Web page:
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I was wondering what happens when you cut a plasmid (pBR322) with two restriction enzymes and then insert a piece of DNA to be cloned. Is the piece from the plasmid lost?
e.g. cut a plasmid with EcoRI and BamHI which are 0.4kb's apart and then insert a piece of DNA for cloning which is 1.5kb's long will the resultant be 1.9kb or 1.5kb's?
I have searched all my textbooks but I can only find examples where the pasmid is cut with only one restriction enzyme.
Thanks so much,
Hola, the most usual method is separate both bands from digestion of plasmid in an agarose gel, cut and extract from agarose the digested plasmid band, and ligate with the new insert. If you want to do it in the same tube of digestion, after it you have to inactivate restriction enzymes, and add the new fragment and ligase, but the problem will be a high bacground of the religated pBR322 with his portion of MCS that is in the tube . Buena suerte
First of all, it doesn't matter that much, how many enzymes you use, but rather on how many restriction places you get. E.g. you can add 10 REs, but nine of them won't cut either once and only one will cut once, while on other hand, yu could use only one enzyme, which cuts 10 times. And since the vector is circular, the number of fragments equals to number of restriction sites, while for linear DNA it would be n+1.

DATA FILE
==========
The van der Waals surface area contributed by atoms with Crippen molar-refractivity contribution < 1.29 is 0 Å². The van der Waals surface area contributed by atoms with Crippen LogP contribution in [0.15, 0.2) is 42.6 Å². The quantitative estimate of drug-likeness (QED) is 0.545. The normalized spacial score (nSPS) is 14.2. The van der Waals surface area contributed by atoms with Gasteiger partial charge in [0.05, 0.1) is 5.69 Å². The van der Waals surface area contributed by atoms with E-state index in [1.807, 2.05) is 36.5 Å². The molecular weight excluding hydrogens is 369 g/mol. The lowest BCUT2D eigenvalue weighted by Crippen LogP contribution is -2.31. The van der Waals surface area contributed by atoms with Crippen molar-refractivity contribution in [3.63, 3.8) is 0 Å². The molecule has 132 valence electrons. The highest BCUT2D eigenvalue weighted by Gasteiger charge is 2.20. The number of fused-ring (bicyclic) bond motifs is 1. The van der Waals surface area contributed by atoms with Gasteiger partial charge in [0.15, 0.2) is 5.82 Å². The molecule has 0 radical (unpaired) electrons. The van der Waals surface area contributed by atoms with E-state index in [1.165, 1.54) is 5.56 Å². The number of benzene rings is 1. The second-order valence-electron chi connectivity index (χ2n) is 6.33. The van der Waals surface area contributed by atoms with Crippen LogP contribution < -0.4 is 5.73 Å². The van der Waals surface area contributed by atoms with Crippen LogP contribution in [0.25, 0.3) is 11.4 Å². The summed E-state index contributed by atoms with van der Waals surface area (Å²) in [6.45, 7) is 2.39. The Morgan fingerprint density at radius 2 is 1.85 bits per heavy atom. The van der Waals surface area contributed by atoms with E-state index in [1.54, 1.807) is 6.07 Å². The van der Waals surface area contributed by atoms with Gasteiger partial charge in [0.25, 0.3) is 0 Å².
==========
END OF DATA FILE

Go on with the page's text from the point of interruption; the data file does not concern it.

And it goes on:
The size of whole plasmid is 4.36 kbp and the difference between these two restriction places is about 370 bp, so you will get approx. 4 kbp and 370 bp fragments.
As protold said, usually after restriction, you separate the fragments and thus get only the (in your case) 4 kbp and this use for ligation with your insert. However, you don't need to separate them, but instead you could dephosphorylate it and use for ligation, thus it won't ligate back with the cut-off-part and either it won't self-ligate
Cis or trans? That's what matters.
It depends on the aim of your experiment / cloning.
If you want to clone a specific fragment into plasmid you need to find enzymes that cut once. Imagine you take an enzyme that cuts near the cloning site but also in the middle of an orf (e.g. antibiotic resistance gene). Then you would lose a big but important part of the plasmid. That means to have more site the enzymes cut you risk to lose necessary DNA regions.
You always look for an unique site and either choose to clone with one or with two different restiction enzymes. The latter is usually better for determine the direction of your fragment.
5 posts • Page 1 of 1
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